BBC journalist Sarah Rainsford left Russia on Tuesday, after Moscow abruptly refused to extend her work permit in what it said was a tit-for-tat row with the United Kingdom over the treatment of foreign media. The reporter was seen saying that Russian intelligence had told her she had been designated a national security threat.

Russian authorities earlier this month told Rainsford, who is one of the British broadcaster’s two English-language Moscow correspondents, to leave the country in retaliation for what it called London’s “discrimination” against Russian journalists working in the U.K.

Russian authorities accused London of mistreating a Russian journalist working for the state-run TASS news agency in London. They said he was forced to leave in 2019 after his visa was not extended without explanation.

They said they had tried and failed to get the U.K. to remedy the situation before deciding to retaliate in kind.

The BBC has called the expulsion of Rainsford a “direct assault on media freedom,” and the British government had without success urged Russian authorities to reconsider their decision.

Rainsford, who has said she was devastated by the move, posted pictures on Twitter on Tuesday from a Moscow airport before she boarded a flight out of the country.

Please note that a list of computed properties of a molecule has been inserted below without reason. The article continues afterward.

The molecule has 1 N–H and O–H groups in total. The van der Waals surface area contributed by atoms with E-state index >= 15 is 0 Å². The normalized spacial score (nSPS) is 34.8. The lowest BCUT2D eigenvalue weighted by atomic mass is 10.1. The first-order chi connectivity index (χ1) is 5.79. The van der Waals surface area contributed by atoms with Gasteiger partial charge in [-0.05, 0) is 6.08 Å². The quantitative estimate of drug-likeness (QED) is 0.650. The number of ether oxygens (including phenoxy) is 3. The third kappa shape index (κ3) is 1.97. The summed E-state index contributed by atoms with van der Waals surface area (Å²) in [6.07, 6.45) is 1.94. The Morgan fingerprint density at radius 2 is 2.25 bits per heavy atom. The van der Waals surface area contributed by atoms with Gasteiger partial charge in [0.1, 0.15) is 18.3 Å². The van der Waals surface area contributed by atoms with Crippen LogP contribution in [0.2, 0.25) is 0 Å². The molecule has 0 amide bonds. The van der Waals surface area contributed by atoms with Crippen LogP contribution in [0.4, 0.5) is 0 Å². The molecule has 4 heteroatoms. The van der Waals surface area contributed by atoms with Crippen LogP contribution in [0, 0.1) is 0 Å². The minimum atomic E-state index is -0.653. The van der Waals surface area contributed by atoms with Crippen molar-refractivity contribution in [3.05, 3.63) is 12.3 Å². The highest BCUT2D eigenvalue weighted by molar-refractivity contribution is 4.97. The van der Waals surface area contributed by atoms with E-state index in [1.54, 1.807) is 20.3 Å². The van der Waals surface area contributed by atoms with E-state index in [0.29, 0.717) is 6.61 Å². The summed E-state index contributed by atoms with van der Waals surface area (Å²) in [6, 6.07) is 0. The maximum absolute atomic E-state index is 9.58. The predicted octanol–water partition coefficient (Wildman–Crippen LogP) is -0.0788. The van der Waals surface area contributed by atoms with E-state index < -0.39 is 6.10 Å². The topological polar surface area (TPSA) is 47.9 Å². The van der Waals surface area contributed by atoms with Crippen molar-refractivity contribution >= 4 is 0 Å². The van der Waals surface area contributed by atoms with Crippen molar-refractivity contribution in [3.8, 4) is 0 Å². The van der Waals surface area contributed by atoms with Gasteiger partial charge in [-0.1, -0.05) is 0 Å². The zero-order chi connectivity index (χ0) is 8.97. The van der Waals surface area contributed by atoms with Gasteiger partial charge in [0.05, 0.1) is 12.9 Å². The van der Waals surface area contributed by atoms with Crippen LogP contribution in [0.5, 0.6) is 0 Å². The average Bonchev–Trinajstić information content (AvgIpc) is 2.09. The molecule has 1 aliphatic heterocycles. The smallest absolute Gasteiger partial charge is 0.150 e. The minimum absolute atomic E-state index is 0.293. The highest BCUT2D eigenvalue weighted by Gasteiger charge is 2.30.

In a farewell report, the BBC aired footage of Rainsford first being denied entry to Russia on Aug. 10 and being told she was being denied a visa “for life.”

The report showed Rainsford explaining that Russia’s Federal Security Service (FSB) security service told her that she had been designated a national security threat. She said she had later been allowed to enter Russia in order to pack up her belongings.

Her departure, a de facto expulsion, follows a crackdown before parliamentary elections in September on Russian-language media at home that authorities judge to be backed by malign foreign interests intent on stoking unrest.

“At a time when Russia is seeing enemies all around, it really feels like I’ve been added to the list,” said Rainsford.

Russia’s foreign ministry has made clear it will not allow the BBC to send her back or replace her with someone else until the U.K. gives a visa to a Russian journalist it wants to be able to work in London.

In remarks to the press in March, Russia’s ambassador to the U.K. said that diplomatic ties between the two countries were “nearly dead,” after a U.K. strategic review this week branded Moscow an “acute direct threat.”

Andrei Kelin also criticized the U.K.’s decision to bolster its nuclear stockpile, arguing the reversal of decades of policy was a violation of various international agreements.

London has also blamed Kremlin-linked actors for orchestrating attempts to hack coronavirus research labs and of trying to interfere in its 2019 general election.

Earlier, Russian Foreign Minister Sergey Lavrov also said that relations between Moscow and London are “at a freezing point” as British authorities have pursued what Lavrov called “a tough anti-Russian course” in recent years.